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It is estimated that in the next 25 years at least 71 million Americans will have some form of arthritis, a degenerative condition of the joints, creating pain, swelling and limited movement for sufferers. Osteoarthritis is notably one of the most debilitating forms of arthritis and is characterized by the deterioration of articular cartilage accompanied by changes in the subchondral (below the cartilage) bone and soft tissue of the joint.
While joint replacement surgery has shown promising results for thousands of patients, it isn’t always the answer for the treatment of advanced osteoarthritis. In recent years, joint preservation and joint restoration techniques have allowed individuals to put off joint replacement surgery. In general, these are performed in patients who may have some localized areas of pathology, bone spurs that are decreasing their motion, or any other patients for whom a total joint arthroplasty may not be indicated because of their age, activity level, or weight.
The most common form of joint preservation surgery is arthroscopic. In this circumstance, a clean out of all the pain mediators in the knee may be indicated. This would involve removing irritated synovium, releasing scar tissue and contractures, removing offending bone spurs, and trying to improve a patient’s motion in both their patellofemoral joint and the tibiofemoral joint. This would especially involve patellar mobilization and trying to regain full knee extension.
Other forms of joint preservation surgery can be more specific. These include treatment of localized areas of arthritis with a microfracture, an autogenous osteochondral transfer, or a fresh allograft. These can be performed with or without a proximal tibial or distal femoral osteotomy, or a meniscus transplant. All of these are considered to be “joint preservation surgeries,” but are usually indicated in patients who have a thorough clinical exam, radiographic workup, and MRI scans which demonstrate their suitability for these procedures.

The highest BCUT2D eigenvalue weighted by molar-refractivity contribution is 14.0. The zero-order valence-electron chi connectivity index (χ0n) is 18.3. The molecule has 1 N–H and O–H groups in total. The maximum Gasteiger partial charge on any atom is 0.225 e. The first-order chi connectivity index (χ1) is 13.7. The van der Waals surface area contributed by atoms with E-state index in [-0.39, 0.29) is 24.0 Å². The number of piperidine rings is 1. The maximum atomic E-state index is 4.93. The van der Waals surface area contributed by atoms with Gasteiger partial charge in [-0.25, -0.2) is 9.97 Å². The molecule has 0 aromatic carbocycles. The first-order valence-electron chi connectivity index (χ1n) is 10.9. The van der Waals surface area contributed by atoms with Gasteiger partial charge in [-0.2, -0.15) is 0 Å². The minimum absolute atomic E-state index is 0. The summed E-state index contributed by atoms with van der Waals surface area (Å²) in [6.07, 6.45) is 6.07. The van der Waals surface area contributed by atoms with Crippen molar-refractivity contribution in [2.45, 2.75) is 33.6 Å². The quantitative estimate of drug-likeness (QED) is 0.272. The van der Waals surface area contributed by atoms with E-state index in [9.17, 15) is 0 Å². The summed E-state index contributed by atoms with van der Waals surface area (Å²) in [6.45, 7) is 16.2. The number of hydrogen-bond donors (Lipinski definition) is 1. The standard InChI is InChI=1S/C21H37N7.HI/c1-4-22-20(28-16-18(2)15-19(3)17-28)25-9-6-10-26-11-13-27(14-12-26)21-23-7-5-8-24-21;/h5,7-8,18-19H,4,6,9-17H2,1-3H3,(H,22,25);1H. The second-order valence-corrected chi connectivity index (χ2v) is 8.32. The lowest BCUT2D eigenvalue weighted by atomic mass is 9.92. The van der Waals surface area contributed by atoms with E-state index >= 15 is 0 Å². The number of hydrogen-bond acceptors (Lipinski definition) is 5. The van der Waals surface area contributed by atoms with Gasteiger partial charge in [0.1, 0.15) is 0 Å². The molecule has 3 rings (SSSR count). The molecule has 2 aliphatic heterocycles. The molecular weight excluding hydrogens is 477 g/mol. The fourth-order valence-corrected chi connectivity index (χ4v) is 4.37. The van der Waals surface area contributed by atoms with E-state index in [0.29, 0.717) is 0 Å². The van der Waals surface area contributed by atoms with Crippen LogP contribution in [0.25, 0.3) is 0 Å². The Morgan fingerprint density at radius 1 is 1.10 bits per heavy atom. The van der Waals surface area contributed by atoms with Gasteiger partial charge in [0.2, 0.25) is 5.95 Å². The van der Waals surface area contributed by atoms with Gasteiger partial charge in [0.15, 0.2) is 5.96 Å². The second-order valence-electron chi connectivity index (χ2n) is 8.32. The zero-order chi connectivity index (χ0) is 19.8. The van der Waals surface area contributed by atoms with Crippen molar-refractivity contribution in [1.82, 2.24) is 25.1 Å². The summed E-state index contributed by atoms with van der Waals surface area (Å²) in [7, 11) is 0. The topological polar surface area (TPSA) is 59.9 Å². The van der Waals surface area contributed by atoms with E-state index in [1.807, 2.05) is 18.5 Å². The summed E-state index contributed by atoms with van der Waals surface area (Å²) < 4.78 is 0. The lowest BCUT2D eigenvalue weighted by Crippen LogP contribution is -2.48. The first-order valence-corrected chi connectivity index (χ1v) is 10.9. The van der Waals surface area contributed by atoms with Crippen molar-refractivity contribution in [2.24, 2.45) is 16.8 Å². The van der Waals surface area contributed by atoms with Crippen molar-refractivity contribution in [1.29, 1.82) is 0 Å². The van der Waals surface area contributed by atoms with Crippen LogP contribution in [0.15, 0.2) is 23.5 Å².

Arthroscopic joint preservation surgery has been found to be very effective at The Steadman Clinic when it is combined with an aggressive post-operative rehabilitation program with focus on daily physical therapy for 1-2 weeks after surgery to make sure the patient has maintenance of their range of motion, has reactivation of their muscles and has attempts to decrease swelling post-operatively. It is especially important to try to control knee swelling because this will cause quadriceps shutdown and atrophy, increased pain, and can limit motion.
In general, the results of joint preservation surgery are very dependent upon the patient working with a physical therapist following surgery. A properly guided rehabilitation program is essential to achieve one’s maximal outcomes after this type of surgery. In fact, if a patient cannot participate in this type of therapy program, we will generally discourage an arthroscopic joint preservation surgery because we have found that in patients who do not participate in physical therapy commonly have a recurrence of stiffness, scarring, and muscle atrophy.